LYNNWOOD, Wash., July 20, 2021 – Senator Steve Hobbs reintroduced his Forward Washington transportation package at a public hearing on April 12. On May 18, a transportation biennium budget proposal was enacted with a partial veto by Gov. Jay Inslee that included funding and certain sections that were in conflict with other statutes, past vetoes, and the state ferry system.
The 16-year $17.8 transportation plan would inject funding into transportation projects throughout the state and create 18,000 family-waged jobs throughout Washington per year, according to a news release by Senate Democrats.
“Forward Washington means foundational and historic change for people across our state,” Hobbs said in the news release. “These investments would provide Washingtonians with a cleaner environment, improved transit options, safer roads and bridges and a 21st century infrastructure that will make our state more competitive and our economy more resilient.”
Some of the investments included in Hobbs’ package are:
- Funding for the replacement of the I-5 Columbia River Bridge, which is over one hundred years old.
- Highway 2 Monroe bypass
- Funding for a rebuild of the US 2 Trestle in Snohomish County and adding another lane for congestion relief.
- Increased investments for special needs transit, rural mobility grants, commute trip reduction, transit fare reduction, as well as increased bike and pedestrian accessibility.
- Maintenance and preservation work including investments for repairs to roads, highways and bridges throughout the state.
- Highway 99 investments.
- Restoring culvert fish passages.
“An added benefit to this transportation package is it really helps improve the environment,” Hobbs told the Lynnwood Times.
With the enacted transportation budget and the passing of Senator Reuven Carlyle’s cap and invest program, State Bill 5126, which passed the Senate in April and aims to decarbonize energy sources, a large portion of Forward Washington’s funding has already been passed according to Hobbs.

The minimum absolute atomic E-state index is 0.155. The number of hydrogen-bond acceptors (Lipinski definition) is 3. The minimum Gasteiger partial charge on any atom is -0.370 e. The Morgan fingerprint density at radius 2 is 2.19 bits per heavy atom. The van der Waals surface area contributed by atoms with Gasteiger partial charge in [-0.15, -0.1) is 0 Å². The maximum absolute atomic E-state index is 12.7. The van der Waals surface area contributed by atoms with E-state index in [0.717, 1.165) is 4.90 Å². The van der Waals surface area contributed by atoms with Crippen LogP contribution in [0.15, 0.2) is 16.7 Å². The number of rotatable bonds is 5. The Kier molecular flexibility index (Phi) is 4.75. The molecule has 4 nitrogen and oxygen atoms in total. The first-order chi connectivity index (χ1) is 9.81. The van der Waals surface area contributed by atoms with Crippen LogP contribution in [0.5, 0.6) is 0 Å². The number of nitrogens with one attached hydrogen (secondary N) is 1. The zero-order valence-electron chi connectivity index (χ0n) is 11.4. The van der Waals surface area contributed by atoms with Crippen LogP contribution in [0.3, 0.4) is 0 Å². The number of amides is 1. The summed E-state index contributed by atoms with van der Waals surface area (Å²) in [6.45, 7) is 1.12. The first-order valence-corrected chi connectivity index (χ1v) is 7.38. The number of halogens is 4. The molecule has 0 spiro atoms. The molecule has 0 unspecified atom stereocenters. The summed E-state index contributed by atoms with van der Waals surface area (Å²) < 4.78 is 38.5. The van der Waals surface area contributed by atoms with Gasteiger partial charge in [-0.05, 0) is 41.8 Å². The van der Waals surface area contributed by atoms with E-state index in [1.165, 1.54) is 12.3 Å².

“Out of the $17 billion, $5.2 billion has already been passed because of the cap and invest bill,” Hobbs told the Lynnwood Times.
Hobbs continues work on his infrastructure plan but is waiting on some approvals from the Federal Government and legislatures. He aims to have a special session in October or November.
“I think we got an 80% solution, but we have to see what the feds are going to do. Seeing what they’re going to give us in funding will modify our infrastructure plan,” Hobbs told the Lynnwood Times.
Hobbs communicates quite regularly with Rick Larsen’s office, Subcommittee Chair in the US House of Transportation, which he says has been a great benefit to the package’s progress. While it is important to Hobbs to talk to many legislatures to create a plan that works for everyone, some remain critical.
Forward Washington critics
Mark Harmsworth, former Mill Creek City Councilman and former two-term House of Representatives transportation chair, believes Hobbs’ transportation package focuses too much on public transit and not enough on alleviating road congestion.
“I don’t believe that the increases they put through were necessary. Those monies are going to force up the price of gas, estimates are, up to fifty-six cents per gallon over the next ten years or so,” Harmsworth said.
Forward Washington counts on a 9.8 cent gas tax as well as a statewide transportation benefit assessment, a shift of the car sales and use tax on EVs/Hybrids (starting in 2026), and other vehicle and licensing fees according to Senate Democrats.
“My goal is really to have something that appeals to both sides of the aisle and across the state. I think it is important to have a broad range of support,” Hobbs said.
Harmsworth believes the funding is not being spent wisely. Over the last 20 years he said the state has shifted from spending money on roads, which represents 96% of trips taken in Washington State.
“We used to spend 65% of our transportation dollars on fixing roads, now we’re spending 65% of our transportation funds on transit and transit only represents about 4% of trips taken in the state,” Harmsworth said.
According to Harmsworth, the state should allocate transportation funds proportionally to types of trips taken. He does not believe spending more money on transit encourages commuters to use alternative modes of transportation because the majority of those who use public transit cannot afford to drive a car. Additionally, the Puget Sound area does not have the density of housing and population, according to Harmsworth, to support the types of transit that are being built such as trains, which are a “19th century mode of transportation.”
“A train is fixed. We don’t know what that commute path is going to look like in 30 years, but bus rapid transit, if a route is not being used, you can move the bus somewhere else without having to rebuild the infrastructure,” Harmsworth said.
Harmsworth is working on his own transportation plan that focuses on congestion relief rather than trip reduction. Mobility 21, a project developed by Bellevue real estate developer Kemper Freeman, released a plan back in April that would focus on bus rapid transit in Bellevue, which Harmsworth notes is “much more flexible from a transit perspective.”